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I'm using GLEE in my application and everything works just fine on regular Windows.

However, when running under virtualization my application does not work properly. Either it crashes or just renders black. This is probably due to some OpenGL extension missing. I have tried to identify all the used extensions and check for the during program startup so that it warns the user. This have worked out in the case of the crash. However, in the render black case I don't get any extension missing warning. I suspect this is because I have missed checking for some extension. So my question is.

Is there any good way to identify all the OpenGL extensions that are used in an application so that one might add checks for them?

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Possible, but it will be a bit of work.

GLEE offers lazy loading, so you should be able to trivially modify it to log each function that is called. The lazy loading code (I have not looked at it, admittedly, but it is probably something similar) probably looks something like:
if(funcptr == 0) { _ _ glee_load_fp(funcptr, _ _ FUNCTION _ _) } funcptr(args); .

So, what you would have to do first would be to log all functions that you actually call in this manner, and then you would have to do a reverse lookup mapping function names to extensions. Normally that would mean to parse glext.spec, which is a horror. But luckily, you can download an xml representation of everything that's inside GLEE from the GLEE website, which is much, much nicer to work with.

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This will work only for extensions that introduce new procedures. Extensions like GL_ARB_cubemap which only introduce new tokens will not be covered using this. –  datenwolf Feb 28 '11 at 9:55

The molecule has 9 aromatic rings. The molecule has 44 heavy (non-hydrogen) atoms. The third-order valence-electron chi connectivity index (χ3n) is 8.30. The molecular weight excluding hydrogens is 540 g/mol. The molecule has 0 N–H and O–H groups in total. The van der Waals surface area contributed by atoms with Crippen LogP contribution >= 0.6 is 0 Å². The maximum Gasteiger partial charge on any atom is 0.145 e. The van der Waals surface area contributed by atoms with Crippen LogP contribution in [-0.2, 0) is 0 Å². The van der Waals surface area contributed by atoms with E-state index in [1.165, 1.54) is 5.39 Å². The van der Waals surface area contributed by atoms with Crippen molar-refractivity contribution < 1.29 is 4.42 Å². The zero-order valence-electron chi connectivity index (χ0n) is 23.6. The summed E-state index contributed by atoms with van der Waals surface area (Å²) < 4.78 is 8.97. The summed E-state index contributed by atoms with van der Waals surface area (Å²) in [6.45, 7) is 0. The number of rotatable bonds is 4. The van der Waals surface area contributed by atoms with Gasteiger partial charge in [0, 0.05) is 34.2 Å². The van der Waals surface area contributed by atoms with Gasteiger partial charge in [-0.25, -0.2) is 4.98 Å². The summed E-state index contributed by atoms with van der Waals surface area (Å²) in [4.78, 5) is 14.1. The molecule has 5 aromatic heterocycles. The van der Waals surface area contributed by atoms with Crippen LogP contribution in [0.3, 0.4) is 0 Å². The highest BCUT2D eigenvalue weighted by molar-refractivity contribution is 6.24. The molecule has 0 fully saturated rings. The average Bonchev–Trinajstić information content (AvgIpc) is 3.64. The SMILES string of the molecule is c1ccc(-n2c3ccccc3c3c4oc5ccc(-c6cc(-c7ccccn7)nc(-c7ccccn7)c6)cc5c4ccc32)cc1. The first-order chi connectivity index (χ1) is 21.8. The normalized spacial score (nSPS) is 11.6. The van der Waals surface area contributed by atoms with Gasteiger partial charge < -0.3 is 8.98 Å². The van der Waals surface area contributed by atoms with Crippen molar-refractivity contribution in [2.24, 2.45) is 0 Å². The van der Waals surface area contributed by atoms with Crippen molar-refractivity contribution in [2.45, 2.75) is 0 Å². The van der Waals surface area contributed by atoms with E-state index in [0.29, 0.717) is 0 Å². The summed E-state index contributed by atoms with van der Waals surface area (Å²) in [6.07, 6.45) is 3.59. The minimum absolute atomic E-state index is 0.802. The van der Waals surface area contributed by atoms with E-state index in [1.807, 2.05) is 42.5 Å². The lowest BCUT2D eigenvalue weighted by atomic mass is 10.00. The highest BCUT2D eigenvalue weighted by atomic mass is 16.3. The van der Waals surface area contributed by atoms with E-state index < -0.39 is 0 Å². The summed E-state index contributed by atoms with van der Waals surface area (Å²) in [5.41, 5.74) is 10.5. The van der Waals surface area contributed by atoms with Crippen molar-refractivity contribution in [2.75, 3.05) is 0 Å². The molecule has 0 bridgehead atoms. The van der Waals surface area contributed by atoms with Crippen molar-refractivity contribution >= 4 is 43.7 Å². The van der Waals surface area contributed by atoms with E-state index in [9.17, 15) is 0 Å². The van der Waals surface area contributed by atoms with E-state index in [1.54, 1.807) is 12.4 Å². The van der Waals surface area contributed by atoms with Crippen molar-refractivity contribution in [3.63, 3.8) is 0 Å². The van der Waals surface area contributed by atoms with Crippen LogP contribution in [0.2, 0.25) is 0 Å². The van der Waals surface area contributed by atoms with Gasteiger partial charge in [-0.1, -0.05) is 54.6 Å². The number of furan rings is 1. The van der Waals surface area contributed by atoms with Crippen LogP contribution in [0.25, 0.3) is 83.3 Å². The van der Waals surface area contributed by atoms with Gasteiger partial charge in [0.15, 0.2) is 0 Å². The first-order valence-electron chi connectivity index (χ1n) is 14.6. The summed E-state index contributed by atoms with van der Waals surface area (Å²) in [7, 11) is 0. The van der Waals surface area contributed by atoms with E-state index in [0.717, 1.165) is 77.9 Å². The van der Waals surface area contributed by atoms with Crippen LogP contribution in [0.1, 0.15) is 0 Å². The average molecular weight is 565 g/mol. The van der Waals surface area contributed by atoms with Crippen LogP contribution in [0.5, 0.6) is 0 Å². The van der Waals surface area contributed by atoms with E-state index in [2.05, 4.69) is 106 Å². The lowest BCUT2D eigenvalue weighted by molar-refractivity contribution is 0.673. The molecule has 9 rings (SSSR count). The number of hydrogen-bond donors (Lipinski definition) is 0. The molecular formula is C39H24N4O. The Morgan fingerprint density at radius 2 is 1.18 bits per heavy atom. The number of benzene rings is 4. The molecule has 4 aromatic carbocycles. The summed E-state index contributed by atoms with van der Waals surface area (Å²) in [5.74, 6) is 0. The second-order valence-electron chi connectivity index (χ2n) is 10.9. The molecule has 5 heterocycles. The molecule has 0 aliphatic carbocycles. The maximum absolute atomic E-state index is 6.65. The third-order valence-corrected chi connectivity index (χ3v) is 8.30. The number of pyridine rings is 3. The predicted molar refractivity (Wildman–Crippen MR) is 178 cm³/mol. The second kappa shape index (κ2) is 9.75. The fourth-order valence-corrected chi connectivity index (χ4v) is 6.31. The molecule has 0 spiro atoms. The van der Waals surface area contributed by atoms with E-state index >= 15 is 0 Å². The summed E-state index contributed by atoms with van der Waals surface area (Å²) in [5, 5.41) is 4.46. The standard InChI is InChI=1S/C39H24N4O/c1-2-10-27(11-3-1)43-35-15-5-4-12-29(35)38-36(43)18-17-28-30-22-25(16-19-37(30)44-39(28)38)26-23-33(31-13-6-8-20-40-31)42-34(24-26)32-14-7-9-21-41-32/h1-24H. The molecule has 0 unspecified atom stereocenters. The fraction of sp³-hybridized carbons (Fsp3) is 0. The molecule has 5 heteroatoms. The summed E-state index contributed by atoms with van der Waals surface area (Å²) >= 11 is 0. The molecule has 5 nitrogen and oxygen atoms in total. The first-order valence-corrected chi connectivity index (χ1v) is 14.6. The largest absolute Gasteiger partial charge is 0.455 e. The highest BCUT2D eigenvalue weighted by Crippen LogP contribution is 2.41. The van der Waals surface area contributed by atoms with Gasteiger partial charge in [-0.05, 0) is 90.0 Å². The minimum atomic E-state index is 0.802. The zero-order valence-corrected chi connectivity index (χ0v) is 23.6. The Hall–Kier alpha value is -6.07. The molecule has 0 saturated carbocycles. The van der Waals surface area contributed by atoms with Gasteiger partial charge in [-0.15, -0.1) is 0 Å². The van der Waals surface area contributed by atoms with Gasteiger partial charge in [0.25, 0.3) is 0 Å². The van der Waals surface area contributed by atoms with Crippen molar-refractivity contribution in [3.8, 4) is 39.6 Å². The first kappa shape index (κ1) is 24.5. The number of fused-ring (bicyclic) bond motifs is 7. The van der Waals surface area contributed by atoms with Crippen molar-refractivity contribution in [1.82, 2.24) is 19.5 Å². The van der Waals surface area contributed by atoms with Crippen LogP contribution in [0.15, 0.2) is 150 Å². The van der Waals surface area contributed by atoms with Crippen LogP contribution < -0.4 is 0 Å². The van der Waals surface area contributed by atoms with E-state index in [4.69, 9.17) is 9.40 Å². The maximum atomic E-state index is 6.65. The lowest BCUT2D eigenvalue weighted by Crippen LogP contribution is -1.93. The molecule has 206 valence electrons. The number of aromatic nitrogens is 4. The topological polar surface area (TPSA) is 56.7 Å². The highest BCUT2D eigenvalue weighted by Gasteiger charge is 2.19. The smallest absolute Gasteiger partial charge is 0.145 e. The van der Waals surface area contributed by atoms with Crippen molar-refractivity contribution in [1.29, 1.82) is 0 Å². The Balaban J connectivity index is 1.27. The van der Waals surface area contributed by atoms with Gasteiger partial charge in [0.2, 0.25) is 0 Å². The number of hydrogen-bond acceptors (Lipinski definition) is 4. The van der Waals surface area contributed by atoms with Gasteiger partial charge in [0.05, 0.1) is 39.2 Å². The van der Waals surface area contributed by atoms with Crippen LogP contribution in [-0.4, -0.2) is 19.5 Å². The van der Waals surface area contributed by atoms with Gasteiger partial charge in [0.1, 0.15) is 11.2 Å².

That's right, I didn't think of extensions that merely introduce new constants (or GLSL instructions, such as texgrad). Though I can't imagine how one would find out programatically whether or not one has used one of them unknowingly. Well, one could write a parser that goes over the entire source code and extracts all tokens that start with either GL_ or gl (and, possibly wgl and glx as well). In fact, I guess someone with a certain level of sed-fu could probably do that without writing a program for it. Then all that would be left would be the matching with the xml spec. –  Damon Feb 28 '11 at 12:18
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You can also look at GLEW for extensions as well / instead.

It provides macros to query implemented extensions.


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Yes, that is the canonical thing to use at startup, but this presumes that ronag knows which extensions are used, which apparently is not the case. –  Damon Feb 28 '11 at 9:40
@dm.skt: Which shows that roang was too lazy: One always tests for the availability of needed facilities. One can't just assume that there's a bridge over the rift there and accelerate full throttle toward the cliff. If the program requires say OpenGL-2.1 features at least check the version number reported by glGetString(GL_VERSION) –  datenwolf Feb 28 '11 at 9:59
I wouldn't call myself lazy. I check for all the extension that I am aware that my program is using. However, I might have missed some extension. Which is why I'd like to programmaticality check which extensions are used. –  ronag Feb 28 '11 at 10:45
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